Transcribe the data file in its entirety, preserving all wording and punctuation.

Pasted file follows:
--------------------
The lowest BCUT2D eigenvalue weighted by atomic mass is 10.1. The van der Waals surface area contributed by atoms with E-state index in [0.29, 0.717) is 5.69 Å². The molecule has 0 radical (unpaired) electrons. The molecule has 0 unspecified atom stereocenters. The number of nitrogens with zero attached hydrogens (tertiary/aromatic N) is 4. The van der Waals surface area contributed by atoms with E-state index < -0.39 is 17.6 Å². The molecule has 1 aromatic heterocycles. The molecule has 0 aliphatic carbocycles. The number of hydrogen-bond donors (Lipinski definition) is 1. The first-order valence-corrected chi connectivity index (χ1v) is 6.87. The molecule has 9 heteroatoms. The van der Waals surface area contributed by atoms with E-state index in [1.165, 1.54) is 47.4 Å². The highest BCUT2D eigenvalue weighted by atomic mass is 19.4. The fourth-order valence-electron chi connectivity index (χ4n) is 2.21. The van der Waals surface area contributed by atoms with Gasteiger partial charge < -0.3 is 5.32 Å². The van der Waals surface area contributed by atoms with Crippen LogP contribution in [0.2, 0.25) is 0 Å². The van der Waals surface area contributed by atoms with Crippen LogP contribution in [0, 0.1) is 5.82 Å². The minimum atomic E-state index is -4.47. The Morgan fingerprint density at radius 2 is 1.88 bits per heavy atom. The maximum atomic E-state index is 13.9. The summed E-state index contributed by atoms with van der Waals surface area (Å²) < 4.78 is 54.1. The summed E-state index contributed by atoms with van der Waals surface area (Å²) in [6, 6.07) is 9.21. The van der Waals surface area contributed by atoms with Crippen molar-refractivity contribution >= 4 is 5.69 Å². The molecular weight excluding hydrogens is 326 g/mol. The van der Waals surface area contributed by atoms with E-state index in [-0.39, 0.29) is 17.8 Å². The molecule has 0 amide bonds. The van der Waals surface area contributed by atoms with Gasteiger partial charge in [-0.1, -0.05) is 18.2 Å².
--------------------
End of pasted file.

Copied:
The lowest BCUT2D eigenvalue weighted by atomic mass is 10.1. The van der Waals surface area contributed by atoms with E-state index in [0.29, 0.717) is 5.69 Å². The molecule has 0 radical (unpaired) electrons. The molecule has 0 unspecified atom stereocenters. The number of nitrogens with zero attached hydrogens (tertiary/aromatic N) is 4. The van der Waals surface area contributed by atoms with E-state index < -0.39 is 17.6 Å². The molecule has 1 aromatic heterocycles. The molecule has 0 aliphatic carbocycles. The number of hydrogen-bond donors (Lipinski definition) is 1. The first-order valence-corrected chi connectivity index (χ1v) is 6.87. The molecule has 9 heteroatoms. The van der Waals surface area contributed by atoms with E-state index in [1.165, 1.54) is 47.4 Å². The highest BCUT2D eigenvalue weighted by atomic mass is 19.4. The fourth-order valence-electron chi connectivity index (χ4n) is 2.21. The van der Waals surface area contributed by atoms with Gasteiger partial charge < -0.3 is 5.32 Å². The van der Waals surface area contributed by atoms with Crippen LogP contribution in [0.2, 0.25) is 0 Å². The van der Waals surface area contributed by atoms with Crippen LogP contribution in [0, 0.1) is 5.82 Å². The minimum atomic E-state index is -4.47. The Morgan fingerprint density at radius 2 is 1.88 bits per heavy atom. The maximum atomic E-state index is 13.9. The summed E-state index contributed by atoms with van der Waals surface area (Å²) < 4.78 is 54.1. The summed E-state index contributed by atoms with van der Waals surface area (Å²) in [6, 6.07) is 9.21. The van der Waals surface area contributed by atoms with Crippen molar-refractivity contribution >= 4 is 5.69 Å². The molecular weight excluding hydrogens is 326 g/mol. The van der Waals surface area contributed by atoms with E-state index in [-0.39, 0.29) is 17.8 Å². The molecule has 0 amide bonds. The van der Waals surface area contributed by atoms with Gasteiger partial charge in [-0.1, -0.05) is 18.2 Å².